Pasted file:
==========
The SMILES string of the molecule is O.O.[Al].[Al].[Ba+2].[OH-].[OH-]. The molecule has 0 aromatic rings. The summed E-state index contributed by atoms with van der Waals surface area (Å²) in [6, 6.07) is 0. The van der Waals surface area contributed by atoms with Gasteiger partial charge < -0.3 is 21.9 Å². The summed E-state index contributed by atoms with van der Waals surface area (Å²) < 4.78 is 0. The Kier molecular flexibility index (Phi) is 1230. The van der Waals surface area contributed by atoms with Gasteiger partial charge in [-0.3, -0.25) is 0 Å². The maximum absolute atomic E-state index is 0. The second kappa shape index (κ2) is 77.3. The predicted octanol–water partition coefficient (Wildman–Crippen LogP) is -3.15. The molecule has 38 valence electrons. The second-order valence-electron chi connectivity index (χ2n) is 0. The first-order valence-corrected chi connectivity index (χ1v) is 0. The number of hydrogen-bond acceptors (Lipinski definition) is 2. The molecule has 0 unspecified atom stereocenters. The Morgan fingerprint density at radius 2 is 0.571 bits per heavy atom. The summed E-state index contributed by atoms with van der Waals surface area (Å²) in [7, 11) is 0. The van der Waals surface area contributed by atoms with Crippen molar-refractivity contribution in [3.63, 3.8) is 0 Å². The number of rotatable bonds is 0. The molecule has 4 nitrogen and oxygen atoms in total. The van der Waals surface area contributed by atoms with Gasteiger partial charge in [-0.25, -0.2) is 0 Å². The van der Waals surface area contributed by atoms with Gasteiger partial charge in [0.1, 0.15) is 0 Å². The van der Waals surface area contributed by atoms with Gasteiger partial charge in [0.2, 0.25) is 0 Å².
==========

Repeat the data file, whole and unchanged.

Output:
The SMILES string of the molecule is O.O.[Al].[Al].[Ba+2].[OH-].[OH-]. The molecule has 0 aromatic rings. The summed E-state index contributed by atoms with van der Waals surface area (Å²) in [6, 6.07) is 0. The van der Waals surface area contributed by atoms with Gasteiger partial charge < -0.3 is 21.9 Å². The summed E-state index contributed by atoms with van der Waals surface area (Å²) < 4.78 is 0. The Kier molecular flexibility index (Phi) is 1230. The van der Waals surface area contributed by atoms with Gasteiger partial charge in [-0.3, -0.25) is 0 Å². The maximum absolute atomic E-state index is 0. The second kappa shape index (κ2) is 77.3. The predicted octanol–water partition coefficient (Wildman–Crippen LogP) is -3.15. The molecule has 38 valence electrons. The second-order valence-electron chi connectivity index (χ2n) is 0. The first-order valence-corrected chi connectivity index (χ1v) is 0. The number of hydrogen-bond acceptors (Lipinski definition) is 2. The molecule has 0 unspecified atom stereocenters. The Morgan fingerprint density at radius 2 is 0.571 bits per heavy atom. The summed E-state index contributed by atoms with van der Waals surface area (Å²) in [7, 11) is 0. The van der Waals surface area contributed by atoms with Crippen molar-refractivity contribution in [3.63, 3.8) is 0 Å². The number of rotatable bonds is 0. The molecule has 4 nitrogen and oxygen atoms in total. The van der Waals surface area contributed by atoms with Gasteiger partial charge in [-0.25, -0.2) is 0 Å². The van der Waals surface area contributed by atoms with Gasteiger partial charge in [0.1, 0.15) is 0 Å². The van der Waals surface area contributed by atoms with Gasteiger partial charge in [0.2, 0.25) is 0 Å².